An internal investigation is being conducted by the Ministry of Japan, after a Google Groups account used for international treaty negotiations was left on its default, publicly viewable settings. The group was created by an official from the Ministry of Japan in order to share mails and documents which are related to negotiations in Japan during the Minamata Convention.
The meeting was held in January 2013 in Geneva with an aim to create international standards to limit international mercury use. However, the official then used the default privacy setting and left the exchanges open to searches and views in the months after the meeting. As of now, the information has been removed.
Michihiru Oi, an official from the ministry said, “The majority of the information that was accessible was not secret, but we’re conducting an investigation into the details now”. Oi went on to say that the ministry has its own system for creating groups and sharing documents, but the system does not always function well outside of Japan.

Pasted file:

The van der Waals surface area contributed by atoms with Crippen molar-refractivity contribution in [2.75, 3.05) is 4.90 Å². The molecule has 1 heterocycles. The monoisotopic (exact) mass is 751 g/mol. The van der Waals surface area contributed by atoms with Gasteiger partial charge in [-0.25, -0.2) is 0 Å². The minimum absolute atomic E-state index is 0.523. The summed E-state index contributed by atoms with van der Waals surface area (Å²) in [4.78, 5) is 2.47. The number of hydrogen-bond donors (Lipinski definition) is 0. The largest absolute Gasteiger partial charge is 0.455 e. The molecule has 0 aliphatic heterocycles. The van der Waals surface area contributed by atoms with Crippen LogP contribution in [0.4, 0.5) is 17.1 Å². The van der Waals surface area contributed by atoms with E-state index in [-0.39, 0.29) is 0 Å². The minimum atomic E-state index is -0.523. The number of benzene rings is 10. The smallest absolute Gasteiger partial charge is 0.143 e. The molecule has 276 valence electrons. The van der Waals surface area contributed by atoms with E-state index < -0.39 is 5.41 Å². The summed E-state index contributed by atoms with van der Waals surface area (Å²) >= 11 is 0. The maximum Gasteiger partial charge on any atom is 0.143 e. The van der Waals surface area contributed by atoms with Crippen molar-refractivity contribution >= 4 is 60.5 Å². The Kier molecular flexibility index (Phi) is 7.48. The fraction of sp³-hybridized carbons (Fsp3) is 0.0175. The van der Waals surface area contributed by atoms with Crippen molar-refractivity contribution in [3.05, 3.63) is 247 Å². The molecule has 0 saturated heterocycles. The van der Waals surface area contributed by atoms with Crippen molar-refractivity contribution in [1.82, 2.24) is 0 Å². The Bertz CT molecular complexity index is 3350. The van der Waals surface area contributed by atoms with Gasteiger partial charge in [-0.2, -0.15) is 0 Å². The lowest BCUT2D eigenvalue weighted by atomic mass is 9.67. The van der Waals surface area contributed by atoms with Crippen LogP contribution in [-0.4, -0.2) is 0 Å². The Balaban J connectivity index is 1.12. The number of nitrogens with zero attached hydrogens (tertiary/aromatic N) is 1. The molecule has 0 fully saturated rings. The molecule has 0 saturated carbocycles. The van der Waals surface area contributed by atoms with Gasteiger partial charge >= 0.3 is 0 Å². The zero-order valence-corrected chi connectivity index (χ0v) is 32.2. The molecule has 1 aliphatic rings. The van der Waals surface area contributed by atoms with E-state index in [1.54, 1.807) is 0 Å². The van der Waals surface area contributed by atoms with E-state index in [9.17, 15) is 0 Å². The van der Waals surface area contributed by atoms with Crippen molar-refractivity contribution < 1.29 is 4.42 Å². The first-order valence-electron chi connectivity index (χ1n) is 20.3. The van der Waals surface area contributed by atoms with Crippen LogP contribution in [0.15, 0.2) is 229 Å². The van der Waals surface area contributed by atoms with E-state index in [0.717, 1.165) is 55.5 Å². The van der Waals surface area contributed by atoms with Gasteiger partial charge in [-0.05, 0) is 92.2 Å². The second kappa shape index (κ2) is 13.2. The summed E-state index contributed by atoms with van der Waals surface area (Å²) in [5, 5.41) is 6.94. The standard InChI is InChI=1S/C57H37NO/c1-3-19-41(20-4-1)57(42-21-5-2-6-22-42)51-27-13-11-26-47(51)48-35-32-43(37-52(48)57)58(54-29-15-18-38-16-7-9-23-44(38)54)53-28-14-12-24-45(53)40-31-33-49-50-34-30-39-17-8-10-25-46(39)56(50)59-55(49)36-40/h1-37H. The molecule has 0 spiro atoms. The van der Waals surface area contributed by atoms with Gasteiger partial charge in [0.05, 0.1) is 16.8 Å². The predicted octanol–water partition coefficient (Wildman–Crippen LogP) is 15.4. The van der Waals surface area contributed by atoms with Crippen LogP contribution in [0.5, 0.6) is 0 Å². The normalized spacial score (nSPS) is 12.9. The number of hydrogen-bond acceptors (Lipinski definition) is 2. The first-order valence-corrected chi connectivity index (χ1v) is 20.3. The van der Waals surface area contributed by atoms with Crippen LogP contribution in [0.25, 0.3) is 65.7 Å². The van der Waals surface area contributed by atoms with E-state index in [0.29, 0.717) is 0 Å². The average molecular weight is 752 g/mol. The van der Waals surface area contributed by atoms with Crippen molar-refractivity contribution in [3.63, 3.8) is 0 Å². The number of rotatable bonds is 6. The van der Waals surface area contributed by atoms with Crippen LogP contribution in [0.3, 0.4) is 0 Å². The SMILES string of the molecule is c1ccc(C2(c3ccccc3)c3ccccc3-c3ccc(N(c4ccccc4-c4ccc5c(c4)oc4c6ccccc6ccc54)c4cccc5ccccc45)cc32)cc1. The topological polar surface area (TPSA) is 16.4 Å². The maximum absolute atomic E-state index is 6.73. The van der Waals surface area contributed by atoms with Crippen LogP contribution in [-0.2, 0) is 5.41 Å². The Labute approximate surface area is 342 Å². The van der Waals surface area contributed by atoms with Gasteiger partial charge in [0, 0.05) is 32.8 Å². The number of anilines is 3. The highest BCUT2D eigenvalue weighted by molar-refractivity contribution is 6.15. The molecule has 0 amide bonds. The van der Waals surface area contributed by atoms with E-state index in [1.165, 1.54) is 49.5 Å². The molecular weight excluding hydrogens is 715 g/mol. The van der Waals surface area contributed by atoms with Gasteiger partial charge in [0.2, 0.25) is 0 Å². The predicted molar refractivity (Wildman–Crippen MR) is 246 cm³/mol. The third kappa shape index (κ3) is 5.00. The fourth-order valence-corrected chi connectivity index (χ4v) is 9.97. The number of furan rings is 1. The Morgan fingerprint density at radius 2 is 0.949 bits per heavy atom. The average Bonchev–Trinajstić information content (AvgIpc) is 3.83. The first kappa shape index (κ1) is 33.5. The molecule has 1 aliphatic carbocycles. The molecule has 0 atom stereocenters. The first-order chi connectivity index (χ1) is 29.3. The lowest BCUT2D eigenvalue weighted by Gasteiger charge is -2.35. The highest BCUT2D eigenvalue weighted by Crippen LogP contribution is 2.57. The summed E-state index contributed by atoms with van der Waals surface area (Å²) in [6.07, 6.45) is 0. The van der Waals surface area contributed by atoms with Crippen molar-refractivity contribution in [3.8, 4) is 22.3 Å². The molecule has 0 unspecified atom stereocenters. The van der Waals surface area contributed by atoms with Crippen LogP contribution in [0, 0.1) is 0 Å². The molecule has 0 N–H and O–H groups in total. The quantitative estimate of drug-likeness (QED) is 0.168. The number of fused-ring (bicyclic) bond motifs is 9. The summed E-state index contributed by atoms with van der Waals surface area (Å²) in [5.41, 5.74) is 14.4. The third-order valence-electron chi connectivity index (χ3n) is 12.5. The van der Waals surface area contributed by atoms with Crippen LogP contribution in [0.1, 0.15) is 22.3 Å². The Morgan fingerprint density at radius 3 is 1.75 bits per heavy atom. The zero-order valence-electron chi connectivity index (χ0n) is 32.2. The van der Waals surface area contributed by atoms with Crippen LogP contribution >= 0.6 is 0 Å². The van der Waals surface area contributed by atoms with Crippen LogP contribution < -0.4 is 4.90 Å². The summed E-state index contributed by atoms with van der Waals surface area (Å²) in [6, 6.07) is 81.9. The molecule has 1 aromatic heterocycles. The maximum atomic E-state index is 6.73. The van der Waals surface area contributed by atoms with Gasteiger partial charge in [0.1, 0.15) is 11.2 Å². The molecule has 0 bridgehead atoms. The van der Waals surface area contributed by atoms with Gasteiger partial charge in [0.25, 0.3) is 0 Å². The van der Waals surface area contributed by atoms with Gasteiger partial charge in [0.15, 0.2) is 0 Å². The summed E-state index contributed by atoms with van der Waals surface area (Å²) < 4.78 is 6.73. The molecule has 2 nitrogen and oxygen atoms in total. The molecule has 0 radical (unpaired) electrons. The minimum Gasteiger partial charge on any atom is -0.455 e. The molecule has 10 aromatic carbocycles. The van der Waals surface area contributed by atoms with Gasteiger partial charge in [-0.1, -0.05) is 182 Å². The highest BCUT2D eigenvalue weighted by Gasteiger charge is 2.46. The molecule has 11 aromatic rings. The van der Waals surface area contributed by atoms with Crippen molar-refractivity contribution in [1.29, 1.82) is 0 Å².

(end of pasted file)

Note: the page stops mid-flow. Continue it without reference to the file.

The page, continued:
Sometimes, the system leads to poor connections and a bad working environment. Yomiuri Shimbun, which has the highest circulation of Japan’s newspapers, said that more than 6,000 items – including private contact information of officials – was publicly accessible. After the news broke, Japanese Minister of the Environment immediately ordered a new data security group.